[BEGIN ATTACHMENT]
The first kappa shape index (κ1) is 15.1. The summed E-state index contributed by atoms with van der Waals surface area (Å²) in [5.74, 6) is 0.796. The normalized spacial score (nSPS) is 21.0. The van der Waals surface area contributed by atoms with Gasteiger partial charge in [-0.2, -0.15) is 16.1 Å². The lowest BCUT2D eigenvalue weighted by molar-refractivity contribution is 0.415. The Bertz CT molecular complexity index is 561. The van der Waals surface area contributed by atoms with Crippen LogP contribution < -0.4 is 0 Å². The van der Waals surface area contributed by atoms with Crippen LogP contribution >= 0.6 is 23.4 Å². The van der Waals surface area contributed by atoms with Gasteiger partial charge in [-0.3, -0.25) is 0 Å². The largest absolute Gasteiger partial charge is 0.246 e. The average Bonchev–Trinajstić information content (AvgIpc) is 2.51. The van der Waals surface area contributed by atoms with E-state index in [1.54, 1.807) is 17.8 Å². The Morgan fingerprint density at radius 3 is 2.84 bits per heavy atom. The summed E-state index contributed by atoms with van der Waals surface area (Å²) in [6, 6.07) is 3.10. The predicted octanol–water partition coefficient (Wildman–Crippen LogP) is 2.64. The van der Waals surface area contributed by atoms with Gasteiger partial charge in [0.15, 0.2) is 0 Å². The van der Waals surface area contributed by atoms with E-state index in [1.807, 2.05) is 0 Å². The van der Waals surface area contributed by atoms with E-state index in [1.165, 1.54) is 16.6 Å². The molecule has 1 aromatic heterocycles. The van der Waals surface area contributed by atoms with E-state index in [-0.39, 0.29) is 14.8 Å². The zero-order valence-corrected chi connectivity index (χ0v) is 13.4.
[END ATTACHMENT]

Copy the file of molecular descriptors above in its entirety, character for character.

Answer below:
The first kappa shape index (κ1) is 15.1. The summed E-state index contributed by atoms with van der Waals surface area (Å²) in [5.74, 6) is 0.796. The normalized spacial score (nSPS) is 21.0. The van der Waals surface area contributed by atoms with Gasteiger partial charge in [-0.2, -0.15) is 16.1 Å². The lowest BCUT2D eigenvalue weighted by molar-refractivity contribution is 0.415. The Bertz CT molecular complexity index is 561. The van der Waals surface area contributed by atoms with Crippen LogP contribution < -0.4 is 0 Å². The van der Waals surface area contributed by atoms with Crippen LogP contribution >= 0.6 is 23.4 Å². The van der Waals surface area contributed by atoms with Gasteiger partial charge in [-0.3, -0.25) is 0 Å². The largest absolute Gasteiger partial charge is 0.246 e. The average Bonchev–Trinajstić information content (AvgIpc) is 2.51. The van der Waals surface area contributed by atoms with E-state index in [1.54, 1.807) is 17.8 Å². The Morgan fingerprint density at radius 3 is 2.84 bits per heavy atom. The summed E-state index contributed by atoms with van der Waals surface area (Å²) in [6, 6.07) is 3.10. The predicted octanol–water partition coefficient (Wildman–Crippen LogP) is 2.64. The van der Waals surface area contributed by atoms with Gasteiger partial charge in [0.15, 0.2) is 0 Å². The van der Waals surface area contributed by atoms with E-state index in [1.807, 2.05) is 0 Å². The van der Waals surface area contributed by atoms with E-state index in [1.165, 1.54) is 16.6 Å². The molecule has 1 aromatic heterocycles. The van der Waals surface area contributed by atoms with E-state index in [-0.39, 0.29) is 14.8 Å². The zero-order valence-corrected chi connectivity index (χ0v) is 13.4.